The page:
Michel Pireu Columnist
Picture: 123RF/scyther5
Picture: 123RF/scyther5

“One cannot but pity the man with sallow face and sluggish gait,” Henry Clews wrote  in 1908, “who, when everybody else is feeling the happy impulse of a common prosperity, persists in believing that the country is going to the dogs, and steadily sells stocks while everybody else is buying them. He is simply ruining himself through unconsciousness that he views everything through bilious spectacles.

“Equally is the man to be commiserated who, from a constitutional intoxication of hope, keeps on buying and holding when it is manifest that the country has passed the summit of an era of prosperity and is destined to a general reaction in trade and values. Of course, such men never remain long in Wall Street.”

Clews was, of course, talking about the ceaseless pessimist or optimist, whose behaviour studies show may be at least partially influenced by genetics and, as such, a trait of temperament which makes it difficult to change. As conveyed in the parable of the scorpion and the frog, in which the scorpion stings the frog while being ferried across a river on its back, thus killing the frog and drowning himself in the process: “Logic, cried the dying frog as he started under, bearing the scorpion down with him, there is no logic in this! I know, said the scorpion, but I can’t help it. It’s in my nature.”

The problem here is that “such men never remain long on Wall Street”, that it doesn’t matter how intelligent you are, how much knowledge you have, how deep your wisdom or powerful your judgment, temperament has “the power to demolish all efforts”. That means some of us are just not suited to the game. According to Fred C Kelly, author of Why You Win Or Lose, first published in 1930, that includes a surprisingly large number of us.

“Many a man or woman who would not expect to be successful as a circus clown, opera singer or grocer without some kind of preparation or talent, nevertheless expects to be successful right off in the stock market — probably the most intricate and difficult game on earth. The reason for this faith and success without any special qualification is doubtless the almost universal belief in luck. But, somebody says, intelligent people don’t believe in luck. Ah, but they do! No matter how intelligent you may be, you have a sneaking faith in the back of your head that some special attribute in yourself will somehow protect you from misfortune.

“When you hear of a bad railroad accident you can’t picture yourself as being on a train at such a time. When the insurance company tells you that your life expectancy is a certain number of years, you secretly expect to live considerably longer than that, because of your belief that you yourself are especially blessed.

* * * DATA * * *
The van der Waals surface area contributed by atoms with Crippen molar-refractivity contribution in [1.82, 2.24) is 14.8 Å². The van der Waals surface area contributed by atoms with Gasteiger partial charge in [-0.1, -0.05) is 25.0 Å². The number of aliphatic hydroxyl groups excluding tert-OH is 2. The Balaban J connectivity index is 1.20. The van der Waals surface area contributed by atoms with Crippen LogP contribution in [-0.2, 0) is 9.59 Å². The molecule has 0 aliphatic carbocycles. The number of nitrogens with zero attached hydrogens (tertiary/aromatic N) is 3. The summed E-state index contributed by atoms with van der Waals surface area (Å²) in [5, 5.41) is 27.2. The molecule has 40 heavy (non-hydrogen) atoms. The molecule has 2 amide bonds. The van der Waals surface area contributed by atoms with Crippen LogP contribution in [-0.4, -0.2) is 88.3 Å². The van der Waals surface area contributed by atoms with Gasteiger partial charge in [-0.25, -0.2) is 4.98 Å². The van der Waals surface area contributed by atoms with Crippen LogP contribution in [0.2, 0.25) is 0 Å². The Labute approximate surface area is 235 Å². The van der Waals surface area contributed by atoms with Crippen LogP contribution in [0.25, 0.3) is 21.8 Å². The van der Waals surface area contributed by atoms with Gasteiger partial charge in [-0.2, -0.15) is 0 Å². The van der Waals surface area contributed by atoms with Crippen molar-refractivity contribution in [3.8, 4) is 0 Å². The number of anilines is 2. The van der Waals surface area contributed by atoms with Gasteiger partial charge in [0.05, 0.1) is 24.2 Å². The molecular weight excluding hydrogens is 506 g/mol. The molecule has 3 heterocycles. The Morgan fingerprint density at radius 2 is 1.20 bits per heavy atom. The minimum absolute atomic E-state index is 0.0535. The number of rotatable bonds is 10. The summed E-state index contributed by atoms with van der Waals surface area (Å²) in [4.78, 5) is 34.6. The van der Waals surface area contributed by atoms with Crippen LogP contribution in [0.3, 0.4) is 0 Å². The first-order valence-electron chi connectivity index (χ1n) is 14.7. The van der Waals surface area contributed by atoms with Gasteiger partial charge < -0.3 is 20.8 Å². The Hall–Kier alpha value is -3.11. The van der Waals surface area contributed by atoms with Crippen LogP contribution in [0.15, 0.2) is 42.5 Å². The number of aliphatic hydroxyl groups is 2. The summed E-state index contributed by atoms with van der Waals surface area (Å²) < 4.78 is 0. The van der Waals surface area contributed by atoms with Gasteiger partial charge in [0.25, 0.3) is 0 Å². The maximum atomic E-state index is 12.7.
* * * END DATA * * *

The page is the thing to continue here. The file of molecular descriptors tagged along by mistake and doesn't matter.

“Everybody is like that. You see a bunch of gamins playing craps. One of them has gradually lost until his last penny is gone. He turns to a pal and asks: ‘lend me a quarter will you?’, sure that if he had just had a little more money he could win back all he lost. Likewise, the man who through the lack of the right kind of preparation or temperament has persistently lost in the market for 10 years, keeps right on playing with unfaltering faith in his ultimate success.”

“I am convinced,” said Clews, “that many a highly intelligent person has no business dabbling with stocks at all, because they are too handicapped by temperament not suited to this particular game. To begin with, the stock market is no place for a person who lets strong convictions take root in his mind and stay there. Another group, and it is a large group, who should stay away from Wall Street, is made up of those who expect the good things in life to come too easily.”

Charlie Munger echoed the sentiment when he said: “A lot of people with high IQs are terrible investors because they’ve got terrible temperaments. And that is why we say that having a certain kind of temperament is more important than brains. You need to keep raw irrational emotion under control. You need patience and discipline and an ability to take losses and adversity without going crazy. You need an ability to not be driven crazy by extreme success….

“Most people are too fretful; they worry too much. There’s something to be said for developing the disposition to own stocks without fretting. [But] temperament alone won’t do it. You need a lot of curiosity for a long, long time. You need to have a passionate interest in why things are happening. That cast of mind, kept over long periods, gradually improves your ability to focus on reality. If you don’t have that cast of mind, you’re destined for failure.”

“Human beings have precisely the wrong instincts when it comes to the markets,” said Irving Kahn. “If you recognise this, you can resist the urge to buy into a rally and sell into a decline.”

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